Pitched roofs help extensions fit in with the street and may be required for single storey extensions. Pitched roofs, following the same pitch as the existing roof, will normally be needed for two storey extensions and be set down at least 0.5 metre from the ridge of the main roof. Side windows or other detailing can help improve the appearance of a flank wall.

In order to reduce the visual impact of two storey or first floor side extensions, there should normally be a minimum gap of 2 metres between the flank walls of properties at first floor level (i.e. a minimum gap of 1m between the boundary and the extension at first floor level for most two storey extensions).


The depth of a single storey rear extension, normally considered acceptable for terraced properties is 3 metres, for semi-detached properties it is 3.5 metres, and detached property is 4 metres.

Single storey rear extensions to the original house, need to ensure that:

  • the depth and/or height of the extension does not cause a significant sense of enclosure, or loss of outlook from, or light to, principal windows of habitable rooms of neighbouring properties
  • they do not look too bulky and prominent compared to the size of the main building and garden to which they relate
  • if the garden space is in breach of amenity standards then application will normally be refused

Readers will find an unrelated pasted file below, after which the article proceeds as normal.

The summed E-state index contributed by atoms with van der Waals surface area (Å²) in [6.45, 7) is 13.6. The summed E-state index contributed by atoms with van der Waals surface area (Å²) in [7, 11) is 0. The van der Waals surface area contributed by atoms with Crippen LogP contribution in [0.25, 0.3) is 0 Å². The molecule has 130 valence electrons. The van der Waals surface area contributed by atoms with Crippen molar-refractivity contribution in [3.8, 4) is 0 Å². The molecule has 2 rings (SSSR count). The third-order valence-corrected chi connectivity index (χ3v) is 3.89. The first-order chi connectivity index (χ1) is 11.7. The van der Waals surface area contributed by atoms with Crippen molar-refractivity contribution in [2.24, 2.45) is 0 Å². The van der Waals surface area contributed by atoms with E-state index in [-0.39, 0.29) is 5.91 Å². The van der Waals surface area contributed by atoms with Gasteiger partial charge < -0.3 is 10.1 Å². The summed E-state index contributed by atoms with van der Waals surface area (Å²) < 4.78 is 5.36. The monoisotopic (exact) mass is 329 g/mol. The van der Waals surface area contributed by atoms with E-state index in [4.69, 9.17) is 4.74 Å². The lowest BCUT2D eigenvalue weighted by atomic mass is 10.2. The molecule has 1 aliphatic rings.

• in addition, if the adjoining house is at a lower level or has a rear building line set back from your rear building line, the depth of the proposed extension may need to be reduced in order to protect amenity of your neighbour.

However, where there is significant harm to neighbours or residential amenities, deeper extensions than that of neighbour’s house would be inappropriate. In such cases each proposal will be considered on its own individual merits. Two storey rear extensions which are closer than 2 metres to a neighbouring boundary and project more than 3 metres in depth are not normally considered acceptable. This is because they can be too bulky and dominant, and have a detrimental effect on the amenities of neighbours.

Flat roofs should not normally be used as balconies as loss of privacy to immediate neighbours almost always results. This applies to side as well as rear extensions. Flat roofs on two storey rear extensions are not normally acceptable because they do not relate sympathetically to the house.

Proposed extensions on properties located within a designated conservation area will need to ensure that they preserve or enhance the character and appearance of the conservation area.


Large, front extensions will not normally be permitted because of their effect on the street scene and character of the area in general.

Where it is considered that a building may reasonably be extended forward (for example, on occasion detached houses in low density areas or in roads with irregular building lines), the following principles should be observed: